Research Design

Two withdrawal plans are compared with respect to the total account balance remaining at the end of 25 years:

  1. CR: At the start of each year, taxable savings are withdrawn to satisfy expenses and taxes; if not sufficient, tax-deferred savings are also withdrawn. When RMDs apply, excess tax-deferred withdrawals are transferred to taxable savings at year end.
  2. TE: An LP model similar to that employed in Coopersmith, Sumutka, and Arvesen (2009) is used to determine tax-efficient annual withdrawals from taxable and tax-deferred savings. Withdrawals used to satisfy specified living expenses and taxes are made at the start of each year. If additional withdrawals from tax-deferred savings are needed for RMDs or to achieve tax efficiency over the longer planning horizon, the excess is transferred to taxable savings at year-end. The CR and TE withdrawal plans compared in this research are identical with respect to the following:
  • Withdrawals are for a married couple, both age 65.
  • Total savings (taxable plus tax-deferred) are initially $1 million.
  • 25 years of withdrawals are calculated, ending with the couple at age 90; we consider this a suitable horizon for comparing the two withdrawal planning methods.
  • Annual living expenses (excluding federal taxes) are fixed initially at Social Security ($20,000) plus a percent of total savings. For example, $50,000 initial total annual living expenses would be drawn: $20,000 from Social Security plus $30,000 (or 3 percent) from the $1 million savings. We use initial withdrawal rates of 3 percent, 4 percent, and 5 percent of total savings. Past literature listed in Salter and Evensky (2008) has found these rates to have relatively low sustainability risk, defined as the probability of exhausting retirement funds during the planning horizon. Because we compare CR and TE plans with the same annual initial withdrawal rates, we leave the evaluation of differences between CR and TE relative to sustainability risk for future research.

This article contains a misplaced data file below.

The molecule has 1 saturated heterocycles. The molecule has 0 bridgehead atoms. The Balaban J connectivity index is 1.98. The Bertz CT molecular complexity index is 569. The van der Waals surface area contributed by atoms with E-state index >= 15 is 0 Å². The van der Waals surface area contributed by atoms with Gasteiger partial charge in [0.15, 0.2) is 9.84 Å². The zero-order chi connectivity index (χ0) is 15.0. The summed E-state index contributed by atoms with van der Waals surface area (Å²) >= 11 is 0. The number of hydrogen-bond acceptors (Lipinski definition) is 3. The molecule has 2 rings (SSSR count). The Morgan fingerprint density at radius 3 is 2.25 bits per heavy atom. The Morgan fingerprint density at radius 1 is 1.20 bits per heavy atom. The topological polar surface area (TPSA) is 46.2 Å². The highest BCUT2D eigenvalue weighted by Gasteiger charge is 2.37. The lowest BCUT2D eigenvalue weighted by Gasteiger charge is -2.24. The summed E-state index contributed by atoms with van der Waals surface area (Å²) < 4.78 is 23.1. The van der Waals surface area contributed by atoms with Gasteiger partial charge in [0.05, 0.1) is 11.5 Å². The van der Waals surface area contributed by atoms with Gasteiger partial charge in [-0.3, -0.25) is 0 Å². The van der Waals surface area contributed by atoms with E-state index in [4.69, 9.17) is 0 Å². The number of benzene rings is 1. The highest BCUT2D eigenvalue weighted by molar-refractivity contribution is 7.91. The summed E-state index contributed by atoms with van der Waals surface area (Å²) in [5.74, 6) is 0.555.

• Federal taxes, if any, require additional withdrawals from savings.
  • 2010 tax laws are used in determining all tax issues.
  • Interest from taxable savings and withdrawals from tax-deferred savings are taxable as ordinary income; the couple earns no dividends or capital gains.
  • 85 percent of Social Security is taxed.
  • RMDs are determined as prescribed by federal law and must be satisfied.
  • Tax deductions of a standard deduction for a married couple who files jointly ($12,500) and two exemptions ($3,650 for each) are subtracted from income to arrive at taxable income.
  • Annual cost of living adjustments of 2 percent are applied to living expenses (before federal taxes), Social Security, deductions, and tax brackets.
  • Federal income taxes are based on taxable income and are computed as part of the process of calculating the withdrawal amounts for each plan:

    -   For CR, the computation of federal taxes for a given taxable income is formulated in a spreadsheet.
    -   For TE, the computation of federal taxes is built into the LP model as in Coopersmith, Sumutka, and Arvesen (2009).
  • The comparative measure of wealth is the total account balance remaining (in taxable plus tax-deferred savings) at the end of 25 years.

Scenarios are compared for combinations of:

  • Taxable ROR: 5 percent, 6 percent, 7 percent
  • Tax-deferred ROR: 5 percent, 6 percent, 7 percent
  • Percent of initial total wealth in taxable savings: 0 percent, 5 percent, 10 percent, 15 percent, 20 percent, 25 percent
  • Amount of deductions, excluding exemptions: standard deduction, 1.25 x standard, 1.50 x standard, 1.75 x standard, 2.00 x standard

 

Results

To illustrate the difference between TE and CR plans, we consider the case in which:

  • Initial total savings of $1 million is $200,000 taxable plus $800,000 tax-deferred
  • Initial annual withdrawal is $40,000 (4 percent of initial total savings)
  • Taxable ROR is 7 percent; tax-deferred ROR is 5 percent

The use of LP ensures that the TE plan never has a lower comparative remaining total account balance after 25 years. Tables 1 and 2 illustrate the differing withdrawal streams for CR and TE plans, respectively; federal taxes and RMDs are shown for each plan. Table 3 compares annual account balances over 25 years of withdrawals for CR and TE. As will be demonstrated, TE generates $100,000 more in total remaining account balance after 25 years than CR (a 14 percent improvement) and provides additional financial and estate planning advantages.

SEP11 Coopersmith Table 1

SEP11 Coopersmith Table 2

SEP11 Coopersmith Table 3